Happy Bike To Work Week! While many of you are taking on two wheels to get you to work, you're probably also wondering how to be safe while cycling. When I started cycling in cities like SF, LA, and NYC, I learned quickly that drivers, pedestrians, and cyclists tend to ignore the rules of the road. Every man is out for himself and there are too many distractions but too many hazards to ignore, so when statistics of hit and run deaths are spouted, it's hard to ignore who bears the brunt of it all, cyclists. 

Safety tends to be the number one reason women don't cycle to work. It's rough out there, still it helps to know the rules of the road, to stay safe and sane. Knowing your role as a cyclist in the grand scheme of it all can help prevent an accident for all around you when you are able to be as predictable as possible. If you're wondering how to make your commute more safe, knowing the rules of road can help you get from A to B without an anxious sweat. Here are just a few things to bear in mind and make a habit of when you're heading out on two wheels.
Obey The Rules
Cyclists are required to follow the same rules as vehicles. When riding on the road, cyclists are required to travel in the same direction as the flow of traffic. For those of us living in the United States, this means always riding on the right side as well as utilizing the right side of the lane as much as possible unless it is unsafe to do so. Rolling through stop signs, proceeding through a red light or entering a crosswalk when pedestrians are present are all traffic violations whether you’re in a car or on a bike. To be safe and follow the rules of the road, you should always obey all traffic signals and other signs on the roadway just as you would when operating any other vehicle. There are times when you will need to move to the left side of the lane to avoid an obstacle or to make a left-handed turn. When doing so, it’s important to always yield to approaching vehicles moving at a higher rate of travel to avoid a collision.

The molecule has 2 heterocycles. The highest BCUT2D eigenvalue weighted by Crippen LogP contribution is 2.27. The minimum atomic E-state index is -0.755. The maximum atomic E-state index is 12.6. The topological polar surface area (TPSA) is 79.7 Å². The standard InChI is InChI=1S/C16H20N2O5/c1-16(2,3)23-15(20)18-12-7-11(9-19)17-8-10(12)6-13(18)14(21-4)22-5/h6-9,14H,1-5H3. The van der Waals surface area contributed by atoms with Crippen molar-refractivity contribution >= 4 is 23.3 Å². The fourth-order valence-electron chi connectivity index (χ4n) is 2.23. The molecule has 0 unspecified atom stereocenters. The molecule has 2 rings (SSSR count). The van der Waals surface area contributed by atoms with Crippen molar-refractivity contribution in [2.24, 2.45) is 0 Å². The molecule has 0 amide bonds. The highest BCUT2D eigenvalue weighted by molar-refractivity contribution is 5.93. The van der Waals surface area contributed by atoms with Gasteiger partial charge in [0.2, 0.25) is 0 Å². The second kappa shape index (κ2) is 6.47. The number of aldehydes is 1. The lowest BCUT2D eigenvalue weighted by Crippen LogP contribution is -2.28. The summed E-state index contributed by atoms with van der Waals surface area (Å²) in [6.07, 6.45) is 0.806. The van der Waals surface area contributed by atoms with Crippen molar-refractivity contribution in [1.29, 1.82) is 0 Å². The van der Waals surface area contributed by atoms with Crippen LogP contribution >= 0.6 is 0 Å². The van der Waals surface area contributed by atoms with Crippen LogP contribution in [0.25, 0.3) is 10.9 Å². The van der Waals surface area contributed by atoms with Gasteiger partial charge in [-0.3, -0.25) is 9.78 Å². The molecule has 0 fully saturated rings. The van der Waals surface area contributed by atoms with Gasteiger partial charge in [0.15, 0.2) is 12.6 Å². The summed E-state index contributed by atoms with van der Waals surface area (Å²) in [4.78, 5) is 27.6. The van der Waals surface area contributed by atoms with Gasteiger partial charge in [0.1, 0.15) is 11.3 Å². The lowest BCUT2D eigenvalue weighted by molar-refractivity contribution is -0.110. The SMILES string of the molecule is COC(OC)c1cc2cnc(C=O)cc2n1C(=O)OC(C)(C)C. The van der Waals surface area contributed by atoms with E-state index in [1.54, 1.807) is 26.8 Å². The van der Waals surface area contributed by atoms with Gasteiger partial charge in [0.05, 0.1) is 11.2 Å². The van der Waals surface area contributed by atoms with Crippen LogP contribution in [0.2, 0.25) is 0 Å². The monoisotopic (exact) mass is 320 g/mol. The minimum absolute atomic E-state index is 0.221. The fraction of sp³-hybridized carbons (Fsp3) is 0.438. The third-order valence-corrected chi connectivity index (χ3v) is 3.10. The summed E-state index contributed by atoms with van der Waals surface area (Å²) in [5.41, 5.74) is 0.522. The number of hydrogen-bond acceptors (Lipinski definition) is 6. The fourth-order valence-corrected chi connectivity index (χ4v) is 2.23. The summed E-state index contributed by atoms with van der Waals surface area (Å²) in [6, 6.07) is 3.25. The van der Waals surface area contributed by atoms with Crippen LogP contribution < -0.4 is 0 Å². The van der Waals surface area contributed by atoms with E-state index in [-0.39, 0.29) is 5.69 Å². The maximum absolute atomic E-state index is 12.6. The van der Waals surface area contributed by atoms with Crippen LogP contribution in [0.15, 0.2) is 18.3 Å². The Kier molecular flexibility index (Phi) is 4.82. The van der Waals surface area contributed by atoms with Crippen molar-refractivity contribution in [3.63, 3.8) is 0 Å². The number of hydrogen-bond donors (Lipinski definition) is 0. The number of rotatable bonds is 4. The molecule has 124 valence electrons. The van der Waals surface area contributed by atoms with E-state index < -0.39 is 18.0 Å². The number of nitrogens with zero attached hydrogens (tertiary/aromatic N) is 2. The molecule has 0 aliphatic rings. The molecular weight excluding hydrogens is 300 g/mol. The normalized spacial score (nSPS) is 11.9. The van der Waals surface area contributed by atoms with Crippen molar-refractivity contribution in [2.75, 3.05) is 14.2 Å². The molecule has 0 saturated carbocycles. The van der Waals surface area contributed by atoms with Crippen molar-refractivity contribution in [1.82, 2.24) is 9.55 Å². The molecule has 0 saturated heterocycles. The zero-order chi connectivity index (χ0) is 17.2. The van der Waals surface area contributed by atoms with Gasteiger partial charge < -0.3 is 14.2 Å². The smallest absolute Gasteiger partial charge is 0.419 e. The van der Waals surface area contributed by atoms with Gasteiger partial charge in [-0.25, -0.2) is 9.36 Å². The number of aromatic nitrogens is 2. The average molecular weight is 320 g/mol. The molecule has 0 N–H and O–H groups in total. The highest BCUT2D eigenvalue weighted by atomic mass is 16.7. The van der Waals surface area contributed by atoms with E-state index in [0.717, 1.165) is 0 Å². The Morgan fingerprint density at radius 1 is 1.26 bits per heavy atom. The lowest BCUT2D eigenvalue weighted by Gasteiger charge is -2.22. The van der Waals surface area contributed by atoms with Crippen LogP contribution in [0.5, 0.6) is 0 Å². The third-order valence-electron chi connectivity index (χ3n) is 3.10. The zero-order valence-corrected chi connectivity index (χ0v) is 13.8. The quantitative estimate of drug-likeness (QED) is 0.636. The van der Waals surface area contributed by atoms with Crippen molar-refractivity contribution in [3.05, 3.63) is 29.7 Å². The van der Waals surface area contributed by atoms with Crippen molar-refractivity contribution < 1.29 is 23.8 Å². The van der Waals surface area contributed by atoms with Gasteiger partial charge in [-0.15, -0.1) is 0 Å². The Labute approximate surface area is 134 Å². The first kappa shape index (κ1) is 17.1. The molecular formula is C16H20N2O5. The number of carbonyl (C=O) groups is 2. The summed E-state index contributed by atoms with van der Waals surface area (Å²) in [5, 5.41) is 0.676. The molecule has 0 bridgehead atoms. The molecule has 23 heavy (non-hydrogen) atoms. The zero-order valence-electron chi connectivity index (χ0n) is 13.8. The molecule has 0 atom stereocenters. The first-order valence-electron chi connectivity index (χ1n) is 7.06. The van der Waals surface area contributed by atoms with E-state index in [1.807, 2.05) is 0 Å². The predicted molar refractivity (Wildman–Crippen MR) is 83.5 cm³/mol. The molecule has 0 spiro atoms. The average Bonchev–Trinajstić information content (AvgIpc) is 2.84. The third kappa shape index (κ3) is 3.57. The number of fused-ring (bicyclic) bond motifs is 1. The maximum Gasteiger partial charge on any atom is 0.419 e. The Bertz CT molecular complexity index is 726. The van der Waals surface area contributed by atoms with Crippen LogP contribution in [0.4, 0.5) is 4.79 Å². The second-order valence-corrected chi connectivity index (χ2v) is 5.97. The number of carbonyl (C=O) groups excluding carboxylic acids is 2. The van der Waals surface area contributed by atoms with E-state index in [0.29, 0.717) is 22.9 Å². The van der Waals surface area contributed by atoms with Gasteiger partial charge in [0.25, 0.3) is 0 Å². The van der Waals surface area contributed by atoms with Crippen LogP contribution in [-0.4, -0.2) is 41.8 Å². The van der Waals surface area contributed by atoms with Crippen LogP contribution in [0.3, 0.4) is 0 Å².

Hold your lane
As a cyclist, you have the same rights to the lane as someone driving a car but you also have to follow the same rules as a motor vehicle. If there’s a bike lane, get in it. If not, you have the exact same right to a full traffic lane as a car (although most people ride to the side). Hold a straight line and proceed to claim your space on the road once it is safe. I take advantage of this on narrow one-way streets where it’s hard to stay far enough away from parked cars or narrow curbs. In fact, most cities even allow you to ride side-by-side with another biker in one lane, but most people avoid this.Where you can’t ride